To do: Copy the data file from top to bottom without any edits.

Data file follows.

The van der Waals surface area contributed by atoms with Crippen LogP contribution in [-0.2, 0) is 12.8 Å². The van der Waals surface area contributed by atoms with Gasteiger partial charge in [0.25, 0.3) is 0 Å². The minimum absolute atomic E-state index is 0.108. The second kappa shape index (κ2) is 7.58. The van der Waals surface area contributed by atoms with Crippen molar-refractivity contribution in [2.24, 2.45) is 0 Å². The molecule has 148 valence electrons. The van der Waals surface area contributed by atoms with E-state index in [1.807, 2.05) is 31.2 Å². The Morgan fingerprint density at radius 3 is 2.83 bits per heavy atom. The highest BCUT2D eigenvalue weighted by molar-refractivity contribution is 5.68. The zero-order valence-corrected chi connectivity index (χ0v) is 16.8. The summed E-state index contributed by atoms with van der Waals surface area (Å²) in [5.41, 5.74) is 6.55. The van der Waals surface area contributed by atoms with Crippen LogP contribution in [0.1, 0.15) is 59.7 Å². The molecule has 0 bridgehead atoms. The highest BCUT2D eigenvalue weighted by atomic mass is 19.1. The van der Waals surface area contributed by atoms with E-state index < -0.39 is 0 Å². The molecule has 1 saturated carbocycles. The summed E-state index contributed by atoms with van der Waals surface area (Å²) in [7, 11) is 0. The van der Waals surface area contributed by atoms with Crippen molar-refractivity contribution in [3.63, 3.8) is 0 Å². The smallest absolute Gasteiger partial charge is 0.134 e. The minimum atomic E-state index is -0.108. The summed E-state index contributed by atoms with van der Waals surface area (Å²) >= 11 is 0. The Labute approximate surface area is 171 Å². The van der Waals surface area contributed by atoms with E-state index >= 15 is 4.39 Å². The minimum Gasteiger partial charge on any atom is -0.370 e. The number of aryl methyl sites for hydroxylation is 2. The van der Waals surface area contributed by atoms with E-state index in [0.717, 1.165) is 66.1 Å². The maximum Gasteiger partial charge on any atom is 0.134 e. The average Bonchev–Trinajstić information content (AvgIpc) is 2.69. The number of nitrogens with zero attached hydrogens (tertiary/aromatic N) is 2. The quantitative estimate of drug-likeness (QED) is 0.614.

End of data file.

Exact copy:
The van der Waals surface area contributed by atoms with Crippen LogP contribution in [-0.2, 0) is 12.8 Å². The van der Waals surface area contributed by atoms with Gasteiger partial charge in [0.25, 0.3) is 0 Å². The minimum absolute atomic E-state index is 0.108. The second kappa shape index (κ2) is 7.58. The van der Waals surface area contributed by atoms with Crippen molar-refractivity contribution in [2.24, 2.45) is 0 Å². The molecule has 148 valence electrons. The van der Waals surface area contributed by atoms with E-state index in [1.807, 2.05) is 31.2 Å². The Morgan fingerprint density at radius 3 is 2.83 bits per heavy atom. The highest BCUT2D eigenvalue weighted by molar-refractivity contribution is 5.68. The zero-order valence-corrected chi connectivity index (χ0v) is 16.8. The summed E-state index contributed by atoms with van der Waals surface area (Å²) in [5.41, 5.74) is 6.55. The van der Waals surface area contributed by atoms with Crippen LogP contribution in [0.1, 0.15) is 59.7 Å². The molecule has 0 bridgehead atoms. The highest BCUT2D eigenvalue weighted by atomic mass is 19.1. The van der Waals surface area contributed by atoms with E-state index < -0.39 is 0 Å². The molecule has 1 saturated carbocycles. The summed E-state index contributed by atoms with van der Waals surface area (Å²) in [7, 11) is 0. The van der Waals surface area contributed by atoms with Crippen molar-refractivity contribution in [3.63, 3.8) is 0 Å². The smallest absolute Gasteiger partial charge is 0.134 e. The minimum atomic E-state index is -0.108. The summed E-state index contributed by atoms with van der Waals surface area (Å²) >= 11 is 0. The Labute approximate surface area is 171 Å². The van der Waals surface area contributed by atoms with E-state index >= 15 is 4.39 Å². The minimum Gasteiger partial charge on any atom is -0.370 e. The number of aryl methyl sites for hydroxylation is 2. The van der Waals surface area contributed by atoms with E-state index in [0.717, 1.165) is 66.1 Å². The maximum Gasteiger partial charge on any atom is 0.134 e. The average Bonchev–Trinajstić information content (AvgIpc) is 2.69. The number of nitrogens with zero attached hydrogens (tertiary/aromatic N) is 2. The quantitative estimate of drug-likeness (QED) is 0.614.